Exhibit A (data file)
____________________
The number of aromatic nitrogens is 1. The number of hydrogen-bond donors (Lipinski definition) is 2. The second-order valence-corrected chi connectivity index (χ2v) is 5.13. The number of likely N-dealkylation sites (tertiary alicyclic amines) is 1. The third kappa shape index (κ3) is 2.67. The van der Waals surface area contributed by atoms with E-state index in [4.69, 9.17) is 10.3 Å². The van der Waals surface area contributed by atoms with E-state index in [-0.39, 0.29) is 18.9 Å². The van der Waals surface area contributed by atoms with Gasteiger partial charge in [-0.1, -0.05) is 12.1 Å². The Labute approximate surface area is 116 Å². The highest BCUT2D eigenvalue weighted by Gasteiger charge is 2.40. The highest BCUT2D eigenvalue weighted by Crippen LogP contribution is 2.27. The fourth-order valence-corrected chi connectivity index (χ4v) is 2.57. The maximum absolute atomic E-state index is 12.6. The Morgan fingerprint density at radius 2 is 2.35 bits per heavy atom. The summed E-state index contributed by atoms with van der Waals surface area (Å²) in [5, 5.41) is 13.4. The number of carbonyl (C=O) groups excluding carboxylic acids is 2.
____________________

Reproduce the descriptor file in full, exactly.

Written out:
The number of aromatic nitrogens is 1. The number of hydrogen-bond donors (Lipinski definition) is 2. The second-order valence-corrected chi connectivity index (χ2v) is 5.13. The number of likely N-dealkylation sites (tertiary alicyclic amines) is 1. The third kappa shape index (κ3) is 2.67. The van der Waals surface area contributed by atoms with E-state index in [4.69, 9.17) is 10.3 Å². The van der Waals surface area contributed by atoms with E-state index in [-0.39, 0.29) is 18.9 Å². The van der Waals surface area contributed by atoms with Gasteiger partial charge in [-0.1, -0.05) is 12.1 Å². The Labute approximate surface area is 116 Å². The highest BCUT2D eigenvalue weighted by Gasteiger charge is 2.40. The highest BCUT2D eigenvalue weighted by Crippen LogP contribution is 2.27. The fourth-order valence-corrected chi connectivity index (χ4v) is 2.57. The maximum absolute atomic E-state index is 12.6. The Morgan fingerprint density at radius 2 is 2.35 bits per heavy atom. The summed E-state index contributed by atoms with van der Waals surface area (Å²) in [5, 5.41) is 13.4. The number of carbonyl (C=O) groups excluding carboxylic acids is 2.